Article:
The actress, who is married to her True Blood co-star Stephen Moyer, tried to set King straight by saying that she’s “monogamously married,” but this only served to confuse him more.

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  • Valerie Macon/AFP/Getty

    Tapestry of Color

    Octavia Spencer: My Oscar Fixed Nothing

    The ‘Get On Up’ actress on why TV is more diverse than film, and how life has changed since winning her Oscar for ‘The Help.’

    It’s been just over two years since Octavia Spencer, in a shimmering Tadashi Shoji gown that took a team of ten 1,000 hours to produce, glided up to the stage at the Hollywood and Highland Center to accept her Best Supporting Actress Oscar. With tears streaming down, she exclaimed, “I’m sorry, I’m freakin’ out! Thank you, world!”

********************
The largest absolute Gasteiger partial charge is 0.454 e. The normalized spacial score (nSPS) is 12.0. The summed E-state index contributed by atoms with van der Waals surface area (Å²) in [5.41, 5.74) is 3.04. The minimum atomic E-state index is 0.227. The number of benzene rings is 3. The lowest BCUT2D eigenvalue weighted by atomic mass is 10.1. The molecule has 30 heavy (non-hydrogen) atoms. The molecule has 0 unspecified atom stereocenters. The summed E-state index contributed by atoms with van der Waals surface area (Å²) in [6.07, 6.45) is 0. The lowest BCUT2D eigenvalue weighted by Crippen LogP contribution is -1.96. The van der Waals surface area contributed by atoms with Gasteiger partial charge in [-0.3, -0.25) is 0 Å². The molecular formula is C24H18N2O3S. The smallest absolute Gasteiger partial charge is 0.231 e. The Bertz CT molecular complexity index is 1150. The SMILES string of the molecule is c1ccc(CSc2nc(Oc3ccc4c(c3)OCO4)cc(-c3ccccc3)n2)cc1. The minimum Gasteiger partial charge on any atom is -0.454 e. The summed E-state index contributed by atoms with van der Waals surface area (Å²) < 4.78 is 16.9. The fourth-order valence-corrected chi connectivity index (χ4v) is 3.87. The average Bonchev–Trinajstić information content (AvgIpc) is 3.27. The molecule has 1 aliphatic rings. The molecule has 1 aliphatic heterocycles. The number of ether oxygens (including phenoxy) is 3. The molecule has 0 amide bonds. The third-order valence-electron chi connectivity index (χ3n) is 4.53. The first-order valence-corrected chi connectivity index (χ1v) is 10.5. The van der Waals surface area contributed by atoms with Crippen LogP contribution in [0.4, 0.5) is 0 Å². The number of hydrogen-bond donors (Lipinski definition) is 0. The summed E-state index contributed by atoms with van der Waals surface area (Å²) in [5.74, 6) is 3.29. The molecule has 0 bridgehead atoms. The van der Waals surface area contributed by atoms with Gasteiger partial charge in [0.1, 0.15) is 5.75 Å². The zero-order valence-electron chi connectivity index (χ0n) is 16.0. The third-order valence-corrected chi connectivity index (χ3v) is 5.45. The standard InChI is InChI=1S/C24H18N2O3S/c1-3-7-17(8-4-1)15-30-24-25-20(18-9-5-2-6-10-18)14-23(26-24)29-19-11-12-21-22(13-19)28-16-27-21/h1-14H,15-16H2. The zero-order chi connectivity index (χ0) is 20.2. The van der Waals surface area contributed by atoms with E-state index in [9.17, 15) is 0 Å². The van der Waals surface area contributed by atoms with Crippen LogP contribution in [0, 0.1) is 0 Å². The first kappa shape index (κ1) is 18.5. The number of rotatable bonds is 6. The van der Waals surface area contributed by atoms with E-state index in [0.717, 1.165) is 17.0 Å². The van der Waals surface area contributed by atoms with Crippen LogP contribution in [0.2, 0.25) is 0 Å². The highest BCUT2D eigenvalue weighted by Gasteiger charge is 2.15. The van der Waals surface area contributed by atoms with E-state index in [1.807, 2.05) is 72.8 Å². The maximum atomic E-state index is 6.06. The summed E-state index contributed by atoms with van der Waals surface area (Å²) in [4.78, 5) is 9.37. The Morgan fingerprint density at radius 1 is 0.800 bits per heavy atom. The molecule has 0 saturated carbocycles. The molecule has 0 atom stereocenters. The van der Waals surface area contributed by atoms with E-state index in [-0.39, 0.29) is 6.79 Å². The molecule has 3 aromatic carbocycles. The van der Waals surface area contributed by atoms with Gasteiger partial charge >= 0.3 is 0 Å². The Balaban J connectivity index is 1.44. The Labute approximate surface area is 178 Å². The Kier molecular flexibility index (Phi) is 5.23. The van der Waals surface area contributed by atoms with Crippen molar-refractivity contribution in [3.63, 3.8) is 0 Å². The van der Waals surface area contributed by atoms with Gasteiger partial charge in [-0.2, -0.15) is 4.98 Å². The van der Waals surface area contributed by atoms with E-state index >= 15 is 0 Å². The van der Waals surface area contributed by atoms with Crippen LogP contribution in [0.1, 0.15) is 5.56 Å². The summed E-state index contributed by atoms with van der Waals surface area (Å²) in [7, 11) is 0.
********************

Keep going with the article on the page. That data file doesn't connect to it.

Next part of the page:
After winning the gold statuette for her deliciously sassy turn as Minny Jackson, the shit pie-servin’ maid in The Help, Spencer has popped up in supporting roles in the critically acclaimed indies Smashed, Fruitvale Station, and this year’s Snowpiercer, but hasn’t really been offered the juicy parts regularly afforded an actress of her Oscar-winning stature. So, she’s migrating to television, starring in this fall’s Fox series Red Band Society, which debuts Sept. 17. She’ll play Nurse Jackson, the overseer of a group of sick teenagers in a hospital’s pediatric ward—and is the outright lead.

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  • Sundance.tv

    Ripped From the Headlines

    Maggie Gyllenhaal’s Best Performance Yet

    Her free-wheeling eloquence, as much the actress’s trademark as those emotive, saucer-sized eyes, is more measured than usual when discussing ‘The Honorable Woman’ and Gaza.

    Maggie Gyllenhaal is being very careful with her words.